As vital as clean water is for human life, unfortunately it’s not always easy for people to get enough. Adding insult to injury, the stuff is basically always floating around us in the air, unreachable. Now, researchers from the University of California Berkeley have developed a device that can wring drinkable amounts of water out of even the driest air.
The team says this new water harvester can produce more than 1.3 L (5.4 US cups) of water per day per kilogram (2.2 lb) of a particular water-absorbing material. This can be done even at less than 40 percent relative humidity. That’s not a whole lot of water, but it is more than enough to keep a person alive, if a situation was that dire.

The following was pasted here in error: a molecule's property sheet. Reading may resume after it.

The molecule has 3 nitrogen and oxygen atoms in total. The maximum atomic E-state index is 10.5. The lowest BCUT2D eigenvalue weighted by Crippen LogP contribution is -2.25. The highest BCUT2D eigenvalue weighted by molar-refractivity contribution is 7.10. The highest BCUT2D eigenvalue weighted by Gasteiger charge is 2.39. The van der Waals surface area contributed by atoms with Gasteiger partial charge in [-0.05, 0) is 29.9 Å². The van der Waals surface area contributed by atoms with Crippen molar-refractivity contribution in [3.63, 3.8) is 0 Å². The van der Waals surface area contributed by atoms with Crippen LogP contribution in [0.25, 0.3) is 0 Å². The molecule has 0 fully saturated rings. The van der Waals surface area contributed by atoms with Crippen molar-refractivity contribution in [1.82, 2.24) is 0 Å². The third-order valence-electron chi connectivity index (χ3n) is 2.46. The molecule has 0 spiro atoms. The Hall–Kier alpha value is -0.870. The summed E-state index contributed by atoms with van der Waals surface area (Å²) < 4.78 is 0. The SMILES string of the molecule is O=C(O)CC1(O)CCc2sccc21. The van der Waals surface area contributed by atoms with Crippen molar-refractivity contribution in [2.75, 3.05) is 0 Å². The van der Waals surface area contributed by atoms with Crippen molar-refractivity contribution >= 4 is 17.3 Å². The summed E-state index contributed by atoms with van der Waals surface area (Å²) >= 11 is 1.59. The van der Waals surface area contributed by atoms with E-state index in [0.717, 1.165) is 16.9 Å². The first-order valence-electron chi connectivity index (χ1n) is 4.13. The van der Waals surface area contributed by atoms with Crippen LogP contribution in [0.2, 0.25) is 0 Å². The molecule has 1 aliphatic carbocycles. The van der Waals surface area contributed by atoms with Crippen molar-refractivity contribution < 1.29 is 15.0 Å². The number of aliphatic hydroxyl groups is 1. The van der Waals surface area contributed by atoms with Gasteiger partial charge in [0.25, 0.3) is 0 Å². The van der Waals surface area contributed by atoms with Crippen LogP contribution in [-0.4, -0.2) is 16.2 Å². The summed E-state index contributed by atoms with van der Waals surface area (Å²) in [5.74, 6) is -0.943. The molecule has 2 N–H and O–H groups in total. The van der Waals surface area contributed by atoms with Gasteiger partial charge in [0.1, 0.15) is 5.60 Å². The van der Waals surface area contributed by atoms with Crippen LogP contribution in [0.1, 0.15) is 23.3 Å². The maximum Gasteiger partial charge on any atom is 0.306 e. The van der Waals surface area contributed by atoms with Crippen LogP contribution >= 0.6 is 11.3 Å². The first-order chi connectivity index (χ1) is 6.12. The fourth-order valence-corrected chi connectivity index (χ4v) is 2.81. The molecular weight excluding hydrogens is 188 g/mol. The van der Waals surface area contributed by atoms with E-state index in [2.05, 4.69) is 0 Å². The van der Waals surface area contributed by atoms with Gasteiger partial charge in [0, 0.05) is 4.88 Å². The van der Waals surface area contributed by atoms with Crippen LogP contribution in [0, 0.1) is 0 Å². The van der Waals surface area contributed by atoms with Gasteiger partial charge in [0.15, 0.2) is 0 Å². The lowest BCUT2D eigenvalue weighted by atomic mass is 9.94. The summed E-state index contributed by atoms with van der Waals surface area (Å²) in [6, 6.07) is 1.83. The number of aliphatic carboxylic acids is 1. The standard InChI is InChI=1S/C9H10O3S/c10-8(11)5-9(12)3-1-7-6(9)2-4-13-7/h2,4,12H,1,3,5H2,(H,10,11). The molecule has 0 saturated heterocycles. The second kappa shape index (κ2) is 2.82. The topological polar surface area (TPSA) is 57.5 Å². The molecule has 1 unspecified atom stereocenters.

The harvester was put to the test over three days in the Mojave Desert. During that time, the device produced 0.7 L (3 cups) of water per kg of material, and even on the driest day the harvester managed to wring 200 ml (6 oz) of water out of air that had an extremely low relative humidity of just seven percent.